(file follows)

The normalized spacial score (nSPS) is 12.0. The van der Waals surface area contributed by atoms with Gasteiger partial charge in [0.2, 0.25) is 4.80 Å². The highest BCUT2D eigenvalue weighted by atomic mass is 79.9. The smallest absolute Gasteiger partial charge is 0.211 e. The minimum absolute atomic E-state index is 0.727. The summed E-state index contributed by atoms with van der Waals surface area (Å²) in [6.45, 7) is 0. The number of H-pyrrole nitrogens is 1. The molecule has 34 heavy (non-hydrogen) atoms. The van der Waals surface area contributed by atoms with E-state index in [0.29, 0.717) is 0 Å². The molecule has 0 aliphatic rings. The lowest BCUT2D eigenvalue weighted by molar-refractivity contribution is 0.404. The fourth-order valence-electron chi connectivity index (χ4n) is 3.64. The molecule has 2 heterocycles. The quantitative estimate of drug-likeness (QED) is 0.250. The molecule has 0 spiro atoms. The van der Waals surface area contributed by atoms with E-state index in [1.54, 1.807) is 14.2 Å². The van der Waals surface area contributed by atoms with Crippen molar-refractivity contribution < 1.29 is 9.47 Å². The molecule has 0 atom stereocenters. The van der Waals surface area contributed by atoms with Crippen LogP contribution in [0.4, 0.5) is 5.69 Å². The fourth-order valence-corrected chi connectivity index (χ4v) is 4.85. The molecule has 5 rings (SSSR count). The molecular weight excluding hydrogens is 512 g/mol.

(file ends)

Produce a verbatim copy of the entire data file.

The normalized spacial score (nSPS) is 12.0. The van der Waals surface area contributed by atoms with Gasteiger partial charge in [0.2, 0.25) is 4.80 Å². The highest BCUT2D eigenvalue weighted by atomic mass is 79.9. The smallest absolute Gasteiger partial charge is 0.211 e. The minimum absolute atomic E-state index is 0.727. The summed E-state index contributed by atoms with van der Waals surface area (Å²) in [6.45, 7) is 0. The number of H-pyrrole nitrogens is 1. The molecule has 34 heavy (non-hydrogen) atoms. The van der Waals surface area contributed by atoms with E-state index in [0.29, 0.717) is 0 Å². The molecule has 0 aliphatic rings. The lowest BCUT2D eigenvalue weighted by molar-refractivity contribution is 0.404. The fourth-order valence-electron chi connectivity index (χ4n) is 3.64. The molecule has 2 heterocycles. The quantitative estimate of drug-likeness (QED) is 0.250. The molecule has 0 spiro atoms. The van der Waals surface area contributed by atoms with E-state index in [1.54, 1.807) is 14.2 Å². The van der Waals surface area contributed by atoms with Crippen molar-refractivity contribution < 1.29 is 9.47 Å². The molecule has 0 atom stereocenters. The van der Waals surface area contributed by atoms with Crippen LogP contribution in [0.4, 0.5) is 5.69 Å². The fourth-order valence-corrected chi connectivity index (χ4v) is 4.85. The molecule has 5 rings (SSSR count). The molecular weight excluding hydrogens is 512 g/mol.